In 2016, Arizona employers began adhering to a new legal compliance landscape, which changed wage and hour requirements drastically. There are now additional employer obligations. Below is a snapshot of what you need to plan for now:
Changes by December 1, 2016
Minimum Wage Increases starting January 1, 2017
Paid Sick Time Starting July 1, 2017
New Form I-9 Starting January 22, 2017
What you need to know
1. New DOL Regulations
Most employers have been inundated with information about the DOL Regulations that set new salary basis adjustments. These Regulations go into effect December 1, 2016. They increase the salary threshold for white-collar worker exemptions from $23,660 to $47,476 per year (or $913 per week). Employers can count 10% of nondiscretionary bonuses toward the salary, as long as the bonuses are paid at least quarterly. This salary jump impacts a significant number of Arizona employers.
Because of the impact to employers, two lawsuits have been filed seeking to enjoin the new rule in whole or in part. Pending a ruling on either of these cases, employers should continue to prepare to comply with the new overtime rule. So, make sure you are looking at your exempt employees carefully and making a sound business determination about how to pay them going forward. If you need assistance, we are happy to help navigate the Fair Labor Standard Act (FLSA) requirements.
Update November 23, 2016: a federal court judge entered a preliminary injunction placing the new DOL Overtime Regulations on hold. This is only a temporary remedy intended to preserve the status quo while the court considers a final ruling. It is unknown when a final decision will be issued. For employers, it could mark some reprieve from the significant increase of the salary threshold from $23,660 to $47,476. We will continue to monitor this case and provide updates with any new rulings. You should still have a contingency plan in place if the court reverses its temporary decision. For now, the new DOL Regulation will not go into effect on December 1.
2. Arizona Minimum Wage Incremental Increases
For Arizona businesses engaged in interstate commerce that generates more than $500,000 in gross sales annually, get ready for incremental minimum wage hikes starting January 1, 2017. A new Arizona law, the Fair Wages and Healthy Families Act (the “Act” or “FWHFA”), obligates a majority of Arizona employers to provide wages consistent with this chart:
Plan right now to comply with these changes. There is little time to budget and implement.
3. Arizona Paid Sick Time
Following the adoption of paid sick time by several other states, Arizona passed the Fair Wages and Healthy Families Act on November 8, 2016. This act requires employers to provide mandatory paid sick time (“PST”). Employers must create a policy before July 1, 2017 regarding PST that details how PST will be treated. PST must be compensated at the employee’s normal rate of pay. PST accrues at a rate of no less than one hour for every 30 hours worked. Exempt employees are treated as if they work 40 hours per week.
Accrual Caps: For employers with 15 or more employees, employees can accrue a maximum of 40 hours of PST per year. For employers with fewer than 15 employees, the maximum an employee can accrue is 24 hours of PST per year. Employers can set a higher limit.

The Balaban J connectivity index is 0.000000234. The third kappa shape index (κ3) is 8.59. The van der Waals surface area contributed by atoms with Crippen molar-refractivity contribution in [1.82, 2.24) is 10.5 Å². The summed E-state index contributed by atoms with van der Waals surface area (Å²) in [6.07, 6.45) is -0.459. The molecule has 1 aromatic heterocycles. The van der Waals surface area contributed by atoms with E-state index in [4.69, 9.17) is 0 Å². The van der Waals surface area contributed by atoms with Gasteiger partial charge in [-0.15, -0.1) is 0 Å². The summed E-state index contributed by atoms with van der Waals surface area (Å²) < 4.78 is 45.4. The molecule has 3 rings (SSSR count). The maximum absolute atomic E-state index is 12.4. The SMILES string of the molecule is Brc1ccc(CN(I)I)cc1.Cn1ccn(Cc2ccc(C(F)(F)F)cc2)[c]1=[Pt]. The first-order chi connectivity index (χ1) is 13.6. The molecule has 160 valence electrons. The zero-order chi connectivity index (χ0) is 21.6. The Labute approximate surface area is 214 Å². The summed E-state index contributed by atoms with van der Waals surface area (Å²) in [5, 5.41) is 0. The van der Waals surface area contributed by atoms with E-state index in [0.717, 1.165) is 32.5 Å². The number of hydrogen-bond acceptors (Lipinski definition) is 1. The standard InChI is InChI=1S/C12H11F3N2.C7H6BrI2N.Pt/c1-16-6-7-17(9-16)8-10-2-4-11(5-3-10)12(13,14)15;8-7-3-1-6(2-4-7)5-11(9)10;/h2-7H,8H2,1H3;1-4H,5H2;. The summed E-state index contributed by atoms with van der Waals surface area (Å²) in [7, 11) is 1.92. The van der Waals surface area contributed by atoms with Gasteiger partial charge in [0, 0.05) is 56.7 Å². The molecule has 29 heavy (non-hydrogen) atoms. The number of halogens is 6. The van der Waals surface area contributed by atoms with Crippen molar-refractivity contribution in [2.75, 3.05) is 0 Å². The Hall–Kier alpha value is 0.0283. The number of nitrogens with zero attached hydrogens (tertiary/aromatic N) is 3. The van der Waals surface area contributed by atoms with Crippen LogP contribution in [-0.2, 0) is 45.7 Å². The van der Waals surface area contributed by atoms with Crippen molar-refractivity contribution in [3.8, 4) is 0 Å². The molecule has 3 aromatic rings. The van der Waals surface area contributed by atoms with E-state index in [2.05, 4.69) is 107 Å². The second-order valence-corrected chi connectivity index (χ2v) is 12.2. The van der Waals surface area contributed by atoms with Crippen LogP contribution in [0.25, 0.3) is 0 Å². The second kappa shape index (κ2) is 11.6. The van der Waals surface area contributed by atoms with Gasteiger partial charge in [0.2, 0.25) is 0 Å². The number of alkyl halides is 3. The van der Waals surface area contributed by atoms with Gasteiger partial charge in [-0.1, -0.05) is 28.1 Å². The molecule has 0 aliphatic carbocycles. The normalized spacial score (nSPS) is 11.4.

Using PST: Employers are required to allow employees to use their accrued PST in either hourly increments or the smallest unit of time in the payroll system, whichever is smaller. Employees can use earned PST for an employee’s illness or injury, a family member’s illness or injury, and in other situations.
Carryover Limits: Employers must permit employees to carry unused accrued PST over to the next year (and employers can determine if a “year” is a calendar year or another twelve-month period). Carried over PST, however, does not increase the maximum usage caps for that year.
Example: Lisa has 10 hours of PST accrued but unused at the end of 2017. Lisa can carry over the 10 hours, but still can only use 40 hours (or 24 hours for smaller employers) of PST in 2018.
Here is the nitty gritty:
Post a notice of employees’ PST rights on or before July 1, 2017;
Include on pay statements, or an enclosed notice, the amount of the employee’s accrued PST, amount of PST used by the employee, and amount of pay the employee has received as earned PST. This administrative function will require coordination with your payroll staff to ensure compliance;
An employer may request “reasonable documentation” that earned PST is used for a proper purpose only where employees seeks to use three or more consecutive work days of PST;
Employers are not required to pay accrued but unused PST at employment termination; and
If an employer rehires a separated employee within nine months, PST accrued previously must be reinstated.
4. New “Smart” Form I-9
Form I-9 is used to verify the identity and employment authorization of individuals hired for employment. The seemingly innocuous Form I-9, however, comes with steep penalties for filling it out incorrectly (which frequently happens). The federal government just released its latest Form I-9 (which, frankly, is better than the previous version). The latest Form I-9 features drop down menus and prompts employees for more information depending on what is provided. Section 3 will now be on a separate page. Ideally, employers will provide access to a computer with a printer that allows employees to complete the form electronically then print for a signature.
You have until January 22, 2017 to begin using the new form.